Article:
Re: Real World (Re: Mixing OO and DB)
Date: Mon, 17 Mar 2008 17:14:21 -0700 (PDT)
> On 17 mar, 21:19, "Dmitry A. Kazakov" <mail..._at_dmitry-kazakov.de>
> > On Mon, 17 Mar 2008 13:43:45 -0700 (PDT), topmind wrote:
> > > rpost wrote:
> > >> OK, it's partly abstract and intangible, but in the end money buys
> > >> you food, laws can make people go to jail, etc.
> > > Yes, abstract ideas can *result* in tangible results. Al Kiida belief
> > > that the dude upstairs will reward them with wine, women, and song for
> > > twisted martyrdom is an abstract idea; but the result was planes
> > > smashing into NY buildings.
> That's Al Qaida moron. I do not believe bringing god into this will
> help you a bit. You were a moron with or without God.
Natural-selection spelling: letter mutations are created upon which society selects the best fit over time. Embrace evolution.
> > On the contrary, these people have quite concrete ideas, about good, evil,
> > means and ends. It is for you God is an abstract idea, for them he and his
> > will is *data*, recorded facts...
> Oh poor baby..Keep whining in order to establish sympathy because your
> sloppy concepts were triply shot down by people who do not believe in
> science fiction.
> > > which subroutines and stored procedures can perform well.
> > You should propose a relational and declarative solution, which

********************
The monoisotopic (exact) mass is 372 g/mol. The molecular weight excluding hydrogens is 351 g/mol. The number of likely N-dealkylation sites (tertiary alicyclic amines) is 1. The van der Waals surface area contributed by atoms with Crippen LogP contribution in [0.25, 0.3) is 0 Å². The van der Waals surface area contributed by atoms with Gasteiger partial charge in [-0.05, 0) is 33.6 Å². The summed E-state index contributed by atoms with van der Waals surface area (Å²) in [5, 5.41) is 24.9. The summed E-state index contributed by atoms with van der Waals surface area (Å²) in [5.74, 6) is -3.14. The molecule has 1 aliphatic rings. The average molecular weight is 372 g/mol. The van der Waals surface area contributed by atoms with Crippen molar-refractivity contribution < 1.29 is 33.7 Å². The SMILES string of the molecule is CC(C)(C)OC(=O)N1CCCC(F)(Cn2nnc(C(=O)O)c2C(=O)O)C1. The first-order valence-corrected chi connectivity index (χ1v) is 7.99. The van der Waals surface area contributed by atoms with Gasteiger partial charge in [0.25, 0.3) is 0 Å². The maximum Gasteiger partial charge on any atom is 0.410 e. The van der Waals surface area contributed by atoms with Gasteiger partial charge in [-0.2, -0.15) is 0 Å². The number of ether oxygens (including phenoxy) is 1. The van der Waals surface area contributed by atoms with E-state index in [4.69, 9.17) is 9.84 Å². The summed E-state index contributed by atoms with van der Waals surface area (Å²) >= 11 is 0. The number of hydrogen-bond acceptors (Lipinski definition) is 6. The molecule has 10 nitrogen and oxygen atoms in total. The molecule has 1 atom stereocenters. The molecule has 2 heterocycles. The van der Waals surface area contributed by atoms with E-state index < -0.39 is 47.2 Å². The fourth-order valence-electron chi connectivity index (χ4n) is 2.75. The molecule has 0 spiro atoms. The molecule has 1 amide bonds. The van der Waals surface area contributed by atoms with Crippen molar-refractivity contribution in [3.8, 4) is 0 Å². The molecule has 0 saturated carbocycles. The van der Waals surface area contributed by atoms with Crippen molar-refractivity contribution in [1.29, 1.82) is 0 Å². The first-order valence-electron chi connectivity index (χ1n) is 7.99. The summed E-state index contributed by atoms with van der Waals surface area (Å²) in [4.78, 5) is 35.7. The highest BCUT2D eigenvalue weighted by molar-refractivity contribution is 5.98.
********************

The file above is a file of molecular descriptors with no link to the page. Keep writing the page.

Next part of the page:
> > *subroutines* are clearly not. These are implementations of behavior
> > decomposed into subprograms. Your claim is that there is no need in such
> > thing.
> The most basic declarative solution such as setting up a constraint
> involves more abstract thinking (intersect beween a relation and an un-
> ary domain attribute) than the most sophisticated procedural
> subroutine could ever provide.
> Only ignorance and stupidity can hide that fact from your puny mind
> who tries to lock us up into low level procedural approaches.
That reply was not to me, but I'll chime in anyhow. Declarative "programming" using sets etc. indeed can be tricky at times. Procedural is more natural to most people because it mirrors the step- -step process descriptions we grow up with. Plus, its often easier to "intercept" the intermediate steps for debugging.
This gets to the issue of whether we should try to bend our mind to fit our software or vise versa. There may indeed be a declarative genius or two who can write a general ledger system with just a 10- line relational formula. However, it is unrealistic to expect this of everybody. The goal is not job security for the select few Einsteins who can pull that off.
> > --
> > Regards,
> > Dmitry A. Kazakovhttp://www.dmitry-kazakov.de
-T- Received on Mon Mar 17 2008 - 19:14:21 CDT